Construction/Appearance & Pre-Light:  This is my first of these.  Bought these a few years ago, and honestly forgot about the box until recently.  Picked the first one I saw, middle at the top.  This cigar was just amazing looking.  A beautiful cigar.  Oily, dark silky wrapper, stellar looking cap, wonderful bunching at the foot.  There appeared to be a few veins, but it seemed to be just some oil streaking to the wrapper leaf from the bunched up folds of the binder leaf below.  There was a noticeable soft spot, right smack dab in the middle of the cigar, about an inch in length.  I was going to keep my fingers crossed, therefore.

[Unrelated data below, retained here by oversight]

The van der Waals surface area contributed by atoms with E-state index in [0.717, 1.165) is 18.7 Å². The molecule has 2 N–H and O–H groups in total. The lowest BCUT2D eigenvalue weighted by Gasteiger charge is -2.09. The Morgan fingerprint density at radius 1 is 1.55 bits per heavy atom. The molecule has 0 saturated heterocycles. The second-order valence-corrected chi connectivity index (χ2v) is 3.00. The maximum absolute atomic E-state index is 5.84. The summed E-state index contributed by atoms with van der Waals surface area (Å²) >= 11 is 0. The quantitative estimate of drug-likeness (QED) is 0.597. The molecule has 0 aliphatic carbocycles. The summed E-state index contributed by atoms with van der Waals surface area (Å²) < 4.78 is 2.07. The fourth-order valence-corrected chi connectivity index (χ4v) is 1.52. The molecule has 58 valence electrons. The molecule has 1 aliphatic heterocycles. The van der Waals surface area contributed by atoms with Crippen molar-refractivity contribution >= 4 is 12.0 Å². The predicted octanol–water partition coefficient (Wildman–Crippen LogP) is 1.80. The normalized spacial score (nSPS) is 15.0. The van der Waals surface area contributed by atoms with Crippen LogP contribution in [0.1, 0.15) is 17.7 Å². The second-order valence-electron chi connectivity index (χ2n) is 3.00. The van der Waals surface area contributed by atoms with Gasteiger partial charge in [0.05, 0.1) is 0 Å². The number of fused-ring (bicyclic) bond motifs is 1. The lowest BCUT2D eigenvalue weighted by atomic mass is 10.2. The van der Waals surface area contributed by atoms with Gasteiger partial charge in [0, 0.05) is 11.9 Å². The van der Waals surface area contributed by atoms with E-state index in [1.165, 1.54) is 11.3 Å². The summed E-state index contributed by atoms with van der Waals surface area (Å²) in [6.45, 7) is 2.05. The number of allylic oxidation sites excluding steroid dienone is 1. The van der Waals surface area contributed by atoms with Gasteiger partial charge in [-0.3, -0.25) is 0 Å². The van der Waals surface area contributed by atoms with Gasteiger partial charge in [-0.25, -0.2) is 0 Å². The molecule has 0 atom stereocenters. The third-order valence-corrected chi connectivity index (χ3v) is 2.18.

After clipping the head, noticed that there was that impeccable “divot” that are frequently present in well-rolled larger-format cigars.  The draw at cold was dead on and with just the firm resistance I was hoping for.  Soft spot be damned!  Tasty too – at cold, there were hints of fresh leather, rich, dark molasses, and extremely dense rich tobacco tones.

Opening Impressions:  After a lighting up and initial draws, the draw continued to be just perfect when lit.  This thing belched out loads of fragrant smoke – wow, what a wonderful experience on the first puffs!

First Third:  Into the first third, the story continued along, building like a grand orchestra crescendo.  The smoke had a dense, velvety texture on the palate, almost like a creamy Greek yoghurt that coated your taste buds with a tangy sweetness.  This thing was full body, full flavours.